democratic convention

Wasserman Schultz In the Hall, But Inconspicuous
Florida congresswoman forced from her DNC chairmanship by email scandal

Debbie Wasserman Schultz kept a low profile at the Democratic convention, including her appearance at Hillary Clinton's acceptance speech. (Photo By Bill Clark CQ Roll Call)

Debbie Wasserman Schultz was persona non grata on the stage of the Democratic convention, but there she was in the hall on Thursday night as Hillary Clinton accepted the party’s presidential nomination.  

Wasserman Schultz was due to hang up her title as Democratic National Committee chair once Clinton was done speaking, forced from her perch by scandal over leaked DNC emails purporting to undercut the campaign of Clinton rival Bernie Sanders.  

Clinton Tells Delegates: 'This is Your Victory'
Democratic nominee thanks convention for putting her over the top

Democratic presidential nominee Hillary Clinton addressed the convention via video. (Photo By Al Drago/CQ Roll Call)

Democratic presidential nominee Hillary Clinton on Tuesday thanked convention delegates for her victory, saying that "we just put the biggest crack in that glass ceiling yet."


Embattled Wasserman Schultz Won't Speak at Convention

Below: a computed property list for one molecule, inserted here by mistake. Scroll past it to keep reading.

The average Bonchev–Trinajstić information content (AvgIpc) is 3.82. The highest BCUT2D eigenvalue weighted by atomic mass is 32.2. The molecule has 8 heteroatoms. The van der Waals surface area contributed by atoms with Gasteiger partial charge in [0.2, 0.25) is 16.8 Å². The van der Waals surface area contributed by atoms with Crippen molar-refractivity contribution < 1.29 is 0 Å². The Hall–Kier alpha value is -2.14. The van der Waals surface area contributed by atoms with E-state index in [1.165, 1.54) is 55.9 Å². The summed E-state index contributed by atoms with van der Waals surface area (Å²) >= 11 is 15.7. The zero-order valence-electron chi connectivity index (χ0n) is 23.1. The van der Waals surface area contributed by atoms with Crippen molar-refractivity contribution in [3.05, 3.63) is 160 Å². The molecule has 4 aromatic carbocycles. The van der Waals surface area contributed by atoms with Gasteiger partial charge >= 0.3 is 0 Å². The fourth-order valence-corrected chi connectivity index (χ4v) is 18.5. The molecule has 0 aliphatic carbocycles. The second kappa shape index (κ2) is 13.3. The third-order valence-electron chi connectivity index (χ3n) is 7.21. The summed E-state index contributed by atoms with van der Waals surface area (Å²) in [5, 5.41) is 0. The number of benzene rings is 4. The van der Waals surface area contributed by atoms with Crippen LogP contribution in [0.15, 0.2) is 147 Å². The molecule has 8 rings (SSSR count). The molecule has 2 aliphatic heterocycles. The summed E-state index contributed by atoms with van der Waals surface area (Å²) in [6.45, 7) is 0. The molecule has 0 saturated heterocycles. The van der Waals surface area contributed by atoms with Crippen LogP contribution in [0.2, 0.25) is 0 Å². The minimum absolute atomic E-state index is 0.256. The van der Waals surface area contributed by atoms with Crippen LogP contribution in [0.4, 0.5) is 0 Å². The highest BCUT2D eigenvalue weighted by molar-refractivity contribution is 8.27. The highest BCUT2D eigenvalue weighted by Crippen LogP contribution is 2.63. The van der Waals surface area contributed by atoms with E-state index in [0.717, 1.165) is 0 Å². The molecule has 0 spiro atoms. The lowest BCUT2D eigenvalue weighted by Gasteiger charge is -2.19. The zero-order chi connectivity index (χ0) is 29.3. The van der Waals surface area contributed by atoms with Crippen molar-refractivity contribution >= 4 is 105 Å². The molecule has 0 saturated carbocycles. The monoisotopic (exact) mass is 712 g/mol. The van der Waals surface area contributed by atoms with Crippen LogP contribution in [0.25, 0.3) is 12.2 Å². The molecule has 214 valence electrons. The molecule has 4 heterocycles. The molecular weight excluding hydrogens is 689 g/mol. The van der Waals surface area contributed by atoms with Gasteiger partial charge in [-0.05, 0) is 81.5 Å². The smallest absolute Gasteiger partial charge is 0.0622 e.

Email scandal has upended DNC chair's role at party nominating confab in Philadelphia

Debbie Wasserman Schultz is under pressure from party officials in Philadelphia. (Photo By Tom Williams/CQ Roll Call)

Embattled Democratic National Committee Chair Debbie Wasserman Schultz will not speak at the party convention this week in Philadelphia due to fallout over emails suggesting that her her organization sought to undermine Bernie Sanders’ campaign in favor of Hillary Clinton.  

CNN and others reported that Democratic Party officials concluded on Saturday that Wasserman Schultz would gavel in the nominating convention in Philadelphia but would not have a speaking role.  

Obama Could Play 'Trump' Card in Sanders Meeting
President eager to begin pitch to senator's 12 million primary voters

Bernie Sanders and President Barack Obama will sit down on Thursday. (Photo by Win McNamee/Getty Images)

President Barack Obama  is expected to take on a tough job on Thursday — trying to ensure that millions of Bernie Sanders supporters begin falling in behind presumptive Democratic presidential nominee Hillary Clinton.  

It will be difficult for Clinton to defeat Donald Trump without a large number of the 12 million people who have cast primary votes so far for the independent Vermont senator.